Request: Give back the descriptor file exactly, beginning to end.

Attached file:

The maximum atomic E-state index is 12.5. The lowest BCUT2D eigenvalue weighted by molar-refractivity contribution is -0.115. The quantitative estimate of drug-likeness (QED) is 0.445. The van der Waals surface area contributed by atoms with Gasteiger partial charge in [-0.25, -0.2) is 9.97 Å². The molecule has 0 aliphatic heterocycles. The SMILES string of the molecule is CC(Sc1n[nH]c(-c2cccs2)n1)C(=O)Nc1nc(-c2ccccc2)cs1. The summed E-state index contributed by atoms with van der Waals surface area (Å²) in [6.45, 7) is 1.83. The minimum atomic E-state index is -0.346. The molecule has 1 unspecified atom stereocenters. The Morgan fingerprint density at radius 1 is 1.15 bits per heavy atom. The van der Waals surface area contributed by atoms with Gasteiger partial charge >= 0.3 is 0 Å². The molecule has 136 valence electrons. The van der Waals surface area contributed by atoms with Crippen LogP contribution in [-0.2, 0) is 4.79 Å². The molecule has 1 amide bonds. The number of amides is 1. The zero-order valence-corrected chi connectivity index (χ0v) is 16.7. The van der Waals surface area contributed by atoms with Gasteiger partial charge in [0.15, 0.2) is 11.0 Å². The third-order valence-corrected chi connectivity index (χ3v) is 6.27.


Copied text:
The maximum atomic E-state index is 12.5. The lowest BCUT2D eigenvalue weighted by molar-refractivity contribution is -0.115. The quantitative estimate of drug-likeness (QED) is 0.445. The van der Waals surface area contributed by atoms with Gasteiger partial charge in [-0.25, -0.2) is 9.97 Å². The molecule has 0 aliphatic heterocycles. The SMILES string of the molecule is CC(Sc1n[nH]c(-c2cccs2)n1)C(=O)Nc1nc(-c2ccccc2)cs1. The summed E-state index contributed by atoms with van der Waals surface area (Å²) in [6.45, 7) is 1.83. The minimum atomic E-state index is -0.346. The molecule has 1 unspecified atom stereocenters. The Morgan fingerprint density at radius 1 is 1.15 bits per heavy atom. The van der Waals surface area contributed by atoms with Gasteiger partial charge >= 0.3 is 0 Å². The molecule has 136 valence electrons. The van der Waals surface area contributed by atoms with Crippen LogP contribution in [-0.2, 0) is 4.79 Å². The molecule has 1 amide bonds. The number of amides is 1. The zero-order valence-corrected chi connectivity index (χ0v) is 16.7. The van der Waals surface area contributed by atoms with Gasteiger partial charge in [0.15, 0.2) is 11.0 Å². The third-order valence-corrected chi connectivity index (χ3v) is 6.27.